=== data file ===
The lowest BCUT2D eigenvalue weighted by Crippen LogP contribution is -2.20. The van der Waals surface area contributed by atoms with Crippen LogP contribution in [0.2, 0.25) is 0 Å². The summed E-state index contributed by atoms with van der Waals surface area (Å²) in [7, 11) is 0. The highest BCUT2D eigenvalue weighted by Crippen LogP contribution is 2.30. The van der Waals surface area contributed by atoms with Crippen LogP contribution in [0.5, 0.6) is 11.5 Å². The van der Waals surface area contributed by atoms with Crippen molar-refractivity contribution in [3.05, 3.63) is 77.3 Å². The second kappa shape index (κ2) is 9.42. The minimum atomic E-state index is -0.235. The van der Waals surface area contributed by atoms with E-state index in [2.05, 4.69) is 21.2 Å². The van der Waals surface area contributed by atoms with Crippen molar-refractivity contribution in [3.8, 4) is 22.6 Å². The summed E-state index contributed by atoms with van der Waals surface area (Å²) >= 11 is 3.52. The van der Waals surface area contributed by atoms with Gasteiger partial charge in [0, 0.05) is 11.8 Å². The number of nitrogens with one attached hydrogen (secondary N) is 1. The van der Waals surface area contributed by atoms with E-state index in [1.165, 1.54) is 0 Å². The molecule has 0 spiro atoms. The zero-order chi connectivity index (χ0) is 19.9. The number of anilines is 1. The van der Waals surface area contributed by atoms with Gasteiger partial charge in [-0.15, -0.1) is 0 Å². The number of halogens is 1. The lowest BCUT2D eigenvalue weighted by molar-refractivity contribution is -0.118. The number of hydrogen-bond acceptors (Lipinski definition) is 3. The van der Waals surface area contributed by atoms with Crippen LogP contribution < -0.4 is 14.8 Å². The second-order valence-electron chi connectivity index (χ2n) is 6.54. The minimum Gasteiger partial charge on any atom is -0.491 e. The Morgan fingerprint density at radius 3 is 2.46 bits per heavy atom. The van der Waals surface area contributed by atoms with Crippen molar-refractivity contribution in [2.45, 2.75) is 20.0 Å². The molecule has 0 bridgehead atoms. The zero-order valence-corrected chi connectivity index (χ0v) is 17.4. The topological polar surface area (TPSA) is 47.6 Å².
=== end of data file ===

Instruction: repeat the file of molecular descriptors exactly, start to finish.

The lowest BCUT2D eigenvalue weighted by Crippen LogP contribution is -2.20. The van der Waals surface area contributed by atoms with Crippen LogP contribution in [0.2, 0.25) is 0 Å². The summed E-state index contributed by atoms with van der Waals surface area (Å²) in [7, 11) is 0. The highest BCUT2D eigenvalue weighted by Crippen LogP contribution is 2.30. The van der Waals surface area contributed by atoms with Crippen LogP contribution in [0.5, 0.6) is 11.5 Å². The van der Waals surface area contributed by atoms with Crippen molar-refractivity contribution in [3.05, 3.63) is 77.3 Å². The second kappa shape index (κ2) is 9.42. The minimum atomic E-state index is -0.235. The van der Waals surface area contributed by atoms with E-state index in [2.05, 4.69) is 21.2 Å². The van der Waals surface area contributed by atoms with Crippen molar-refractivity contribution in [3.8, 4) is 22.6 Å². The summed E-state index contributed by atoms with van der Waals surface area (Å²) >= 11 is 3.52. The van der Waals surface area contributed by atoms with Gasteiger partial charge in [0, 0.05) is 11.8 Å². The number of nitrogens with one attached hydrogen (secondary N) is 1. The van der Waals surface area contributed by atoms with E-state index in [1.165, 1.54) is 0 Å². The molecule has 0 spiro atoms. The zero-order chi connectivity index (χ0) is 19.9. The number of anilines is 1. The van der Waals surface area contributed by atoms with Gasteiger partial charge in [-0.15, -0.1) is 0 Å². The number of halogens is 1. The lowest BCUT2D eigenvalue weighted by molar-refractivity contribution is -0.118. The number of hydrogen-bond acceptors (Lipinski definition) is 3. The van der Waals surface area contributed by atoms with Crippen LogP contribution < -0.4 is 14.8 Å². The second-order valence-electron chi connectivity index (χ2n) is 6.54. The minimum Gasteiger partial charge on any atom is -0.491 e. The Morgan fingerprint density at radius 3 is 2.46 bits per heavy atom. The van der Waals surface area contributed by atoms with Crippen molar-refractivity contribution in [2.45, 2.75) is 20.0 Å². The molecule has 0 bridgehead atoms. The zero-order valence-corrected chi connectivity index (χ0v) is 17.4. The topological polar surface area (TPSA) is 47.6 Å².